What book(s) are you currently reading?
The Zookeeper’s Wife by Diane Ackerman
A true story in which the keepers of the Warsaw Zoo saved hundreds of people from Nazi hands.
After their zoo was bombed, Polish zookeepers Jan and Antonina Zabinski managed to save over three hundred people from the Nazis by hiding refugees in the empty animal cages. With animal names for these “guests,” and human names for the animals, it’s no wonder that the zoo’s code name became “The House Under a Crazy Star.” Best-selling naturalist and acclaimed storyteller Diane Ackerman combines extensive research and an exuberant writing style to re-create this fascinating, true-life story―sharing Antonina’s life as “the zookeeper’s wife,” while examining the disturbing obsessions at the core of Nazism. Winner of the 2008 Orion Award.
“People are stupid more than half the time.” - J. D. Robb Memory In Death (Feeney to Eve)
Villains Inc. the 2nd book in the Wearing the Cape series by Marion G. Harmon.
Astra has finished her training and is now a full fledged Sentinel, but things are not going well. She suffers from Post-Traumatic Stress Disorder, and the public revelation of her relationship with Atlas has caused her popularity to nose-dive.
To complicate things, the Teatime anarchist’s intervention has changed the course of events-leaving her with lots of knowledge about the way the future was before the Big One, a complete future-history that is now out of date. And just when she things she’s getting a handle on things, unfolding events (a bank-robbery and a horrific murder) show that one of the nastier pieces of the old future isn’t so out of date after all; unless she solves a murder before it happens, Blackstone is going to die.
- This reply was modified 2 weeks ago by Quinlan73.
A Merciful Truth (#2 in the Mercy Kilpatrick Series)
Raised by a family of survivalists, FBI agent Mercy Kilpatrick can take on any challenge—even the hostile reception to her homecoming. But she’s not the only one causing chaos in the rural community of Eagle’s Nest, Oregon. At first believed to be teenage pranks, a series of fires takes a deadly turn with the murder of two sheriff’s deputies. Now, along with Police Chief Truman Daly, Mercy is on the hunt for an arsonist turned killer.
Still shunned by her family and members of the community, Mercy must keep her ear close to the ground to pick up any leads. And it’s not long before she hears rumors of the area’s growing antigovernment militia movement. If the arsonist is among their ranks, Mercy is determined to smoke the culprit out. But when her investigation uncovers a shocking secret, will this hunt for a madman turn into her own trial by fire?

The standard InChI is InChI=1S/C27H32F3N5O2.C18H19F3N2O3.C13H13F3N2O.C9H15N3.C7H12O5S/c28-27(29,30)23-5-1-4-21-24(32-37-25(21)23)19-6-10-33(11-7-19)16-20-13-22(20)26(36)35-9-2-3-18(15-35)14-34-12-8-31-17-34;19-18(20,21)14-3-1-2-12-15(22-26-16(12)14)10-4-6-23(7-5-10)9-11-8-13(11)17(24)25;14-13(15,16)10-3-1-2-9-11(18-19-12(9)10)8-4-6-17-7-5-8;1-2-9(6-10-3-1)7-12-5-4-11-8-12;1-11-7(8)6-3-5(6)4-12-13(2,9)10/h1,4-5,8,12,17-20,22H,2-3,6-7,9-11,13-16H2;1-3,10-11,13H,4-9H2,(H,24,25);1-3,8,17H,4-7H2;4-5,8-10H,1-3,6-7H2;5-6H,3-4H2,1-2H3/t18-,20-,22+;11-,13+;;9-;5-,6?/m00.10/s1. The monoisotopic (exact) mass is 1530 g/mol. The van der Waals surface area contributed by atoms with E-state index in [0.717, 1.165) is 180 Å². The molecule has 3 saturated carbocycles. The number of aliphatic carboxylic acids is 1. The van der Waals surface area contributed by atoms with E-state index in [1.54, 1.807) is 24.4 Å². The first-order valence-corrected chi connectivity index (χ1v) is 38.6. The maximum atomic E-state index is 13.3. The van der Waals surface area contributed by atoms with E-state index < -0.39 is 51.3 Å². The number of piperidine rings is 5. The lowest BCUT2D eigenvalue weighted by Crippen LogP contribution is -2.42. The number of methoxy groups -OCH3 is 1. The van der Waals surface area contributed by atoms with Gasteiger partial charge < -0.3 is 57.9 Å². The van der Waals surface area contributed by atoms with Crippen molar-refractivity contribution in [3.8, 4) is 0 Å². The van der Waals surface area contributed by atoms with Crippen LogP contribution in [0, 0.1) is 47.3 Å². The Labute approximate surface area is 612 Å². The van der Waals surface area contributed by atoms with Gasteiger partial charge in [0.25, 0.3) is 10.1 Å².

- This reply was modified 1 week, 6 days ago by Diane.
Two Nights by Kathy Reichs
<span id=”freeText6193046495150831448″>Meet Sunday Night, a woman with physical and psychological scars, and a killer instinct…
Sunnie has spent years running from her past, burying secrets and building a life in which she needs no one and feels nothing. But a girl has gone missing, lost in the chaos of a bomb explosion, and the family needs Sunnie’s help.
Is the girl dead? Did someone take her? If she is out there, why doesn’t she want to be found? It’s time for Sunnie to face her own demons because they just might lead her to the truth about what really happened all those years ago.</span>
Two Kinds of Truth by Michael Connelly (#22 Harry Bosch series)
<span id=”freeText2689630230961355957″>Harry Bosch is back as a volunteer working cold cases for the San Fernando Police Department and is called out to a local drug store where a young pharmacist has been murdered. Bosch and the town’s 3-person detective squad sift through the clues, which lead into the dangerous, big business world of pill mills and prescription drug abuse.
Meanwhile, an old case from Bosch’s LAPD days comes back to haunt him when a long-imprisoned killer claims Harry framed him, and seems to have new evidence to prove it. Bosch left the LAPD on bad terms, so his former colleagues aren’t keen to protect his reputation. He must fend for himself in clearing his name and keeping a clever killer in prison.
The two unrelated cases wind around each other like strands of barbed wire. Along the way Bosch discovers that there are two kinds of truth: the kind that sets you free and the kind that leaves you buried in darkness.</span>
You must be logged in to reply to this topic.